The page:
There was, however, an important difference, in that Kenworth developed and maintained a special forward control K Series model to suit the multi-trailer configurations that reign supreme in many parts of Australia, while the demand for similar cab-over premium truck-tractor units in its American home market had, to all intents and purposes, evaporated.

As time progressed, however, the range of available bought-in engines to suit Kenworth’s Australian customers diminished. Detroit Diesel was then limited to providing its products only to its parent Daimler Group, and Caterpillar exited the “loose” on-highway truck engine market altogether. This left Cummins as the sole independent supplier, and opened up an opportunity for Paccar to bring its own engine to Australia.

This opportunity came about as a result of a definite market position for a 13-litre class engine in Kenworth’s T4 series of conventional (bonneted) models, when used in “regional” single or double trailer applications, or the characteristic Aussie “tipper and dog” (rigid and drawbar trailer) format. In those applications, not requiring the up-to-450 kW (600 hp) output provided by the 15-litre Cummins ISXe5, Paccar’s 12,9-litre MX-13, with outputs of 340 kW (460 hp) or 375 kW (510 hp), has come into the picture.

This engine, with available torque ratings of up to 2 500 Nm, also offers the benefits of lightweight construction, through utilising a compacted graphite-iron cylinder block, an integrated lubrication module, encapsulated wiring harness and an integrated inlet manifold. A 24-volt electrical system has been added to suit Australian requirements. Local ADR 80/03 emissions compliance is achieved through the use of a Selective Catalytic Reduction system.

The Kenworth T409 with MX-13 engine was launched at the recent Melbourne Truck Show. It was fitted initially with an Eaton multispeed manual transmission, although the Eaton Ultrashift Plus automated unit will also be offered once that installation has been fully developed.

The complete T409 and T409SAR range covers 6x4 and 8x4 truck-tractor and rigid chassis/cab models with GCM ratings of up to 97 t. Paccar has carried out extensive tests and over 1,6 million kilometres of operator evaluations in Australia with the MX-powered variants, before releasing the option on to the market, and is now proceeding with full-on promotion to ensure its sales success.

It remains to be seen if this engine will find its way into the Kenworth K-Series catalogue, or if Paccar Australia will rather direct more effort towards its DAF forward-control products, which already have the MX engine in place.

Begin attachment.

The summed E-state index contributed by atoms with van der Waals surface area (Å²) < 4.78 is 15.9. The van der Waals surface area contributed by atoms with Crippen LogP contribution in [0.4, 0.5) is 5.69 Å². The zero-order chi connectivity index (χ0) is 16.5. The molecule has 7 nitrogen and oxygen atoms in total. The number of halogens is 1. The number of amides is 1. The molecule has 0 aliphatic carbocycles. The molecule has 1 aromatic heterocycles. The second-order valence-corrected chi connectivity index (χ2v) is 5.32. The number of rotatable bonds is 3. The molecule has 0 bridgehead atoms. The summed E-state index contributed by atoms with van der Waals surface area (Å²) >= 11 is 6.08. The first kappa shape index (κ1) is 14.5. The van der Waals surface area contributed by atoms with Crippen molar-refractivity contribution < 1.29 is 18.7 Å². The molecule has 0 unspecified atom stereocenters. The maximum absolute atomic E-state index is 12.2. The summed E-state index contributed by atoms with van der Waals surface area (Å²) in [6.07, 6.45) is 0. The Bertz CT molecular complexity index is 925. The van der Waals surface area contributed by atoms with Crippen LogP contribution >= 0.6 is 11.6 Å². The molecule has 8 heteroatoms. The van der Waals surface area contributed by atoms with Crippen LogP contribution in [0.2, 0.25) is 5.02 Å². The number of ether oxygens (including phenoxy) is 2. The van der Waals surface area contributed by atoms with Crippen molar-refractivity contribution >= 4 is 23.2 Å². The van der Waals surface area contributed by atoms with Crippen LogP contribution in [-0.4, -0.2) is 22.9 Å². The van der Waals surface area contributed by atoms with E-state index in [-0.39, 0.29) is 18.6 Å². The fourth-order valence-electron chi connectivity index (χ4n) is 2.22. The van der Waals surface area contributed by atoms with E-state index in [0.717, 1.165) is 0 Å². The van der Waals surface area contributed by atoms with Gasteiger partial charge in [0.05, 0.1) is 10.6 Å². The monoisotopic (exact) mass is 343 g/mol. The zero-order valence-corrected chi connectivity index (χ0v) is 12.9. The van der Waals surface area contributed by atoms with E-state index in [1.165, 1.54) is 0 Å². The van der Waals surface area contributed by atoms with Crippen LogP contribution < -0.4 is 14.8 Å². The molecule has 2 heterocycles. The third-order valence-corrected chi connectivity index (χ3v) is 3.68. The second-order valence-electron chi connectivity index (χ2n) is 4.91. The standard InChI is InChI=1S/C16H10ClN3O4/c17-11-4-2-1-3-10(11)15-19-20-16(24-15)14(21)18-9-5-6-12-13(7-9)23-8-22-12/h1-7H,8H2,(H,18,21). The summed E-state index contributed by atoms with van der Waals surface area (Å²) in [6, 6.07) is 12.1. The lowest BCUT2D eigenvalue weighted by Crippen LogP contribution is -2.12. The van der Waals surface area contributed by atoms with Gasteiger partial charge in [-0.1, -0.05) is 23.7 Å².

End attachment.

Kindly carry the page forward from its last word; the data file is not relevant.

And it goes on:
Recent management utterings suggest that efforts to increase DAF’s share of the Australian heavy-duty market, to some point above its present three-percent penetration, are in the strategic plan. More marketing emphasis on the CF and XF models, currently rated at up to 70 t GCM, is, therefore, likely to materialise, although care will obviously be taken not to disturb the Kenworth dominance.

Moving too quickly could be to the advantage of Freightliner, whose Argosy is the other forward control American premium presence “down under”. We, however, still cling to our vision of some combination of a Kenworth chassis, and modern DAF forward control cab, as Paccar’s future Australian flagship. Watch this space to see if we get it right!

More on Ford’s American cruiserweights

Back in April, Global Focus delved into unfamiliar territory with a report on Ford’s new “2016 model” domestic medium-duty truck range for the North American market. As we pointed out at the time, American cruiserweights (GVM ratings from
6 350 to 11 790 kg) are a somewhat unique species, with their normal control cabs and large displacement engines, and are quite different from equivalent payload models found elsewhere.

Ford offers diesel, petrol and CNG engines in its cruiserweight F-Series line-up. This is the 2016 F-750 truck-tractor model.In some ways, they’re also quite reminiscent of some trucks that were familiar to us here in South Africa up until the mid-1970s. At that time, the last Ford F-Series, Chevrolet C-Series and Dodge D-Series vehicles were drifting out of our market, and their places were being taken by a plethora of very capable Japanese light trucks, which then established the forward control cab and diesel power design philosophy that still prevails in the local two- to five-tonne payload category to this day.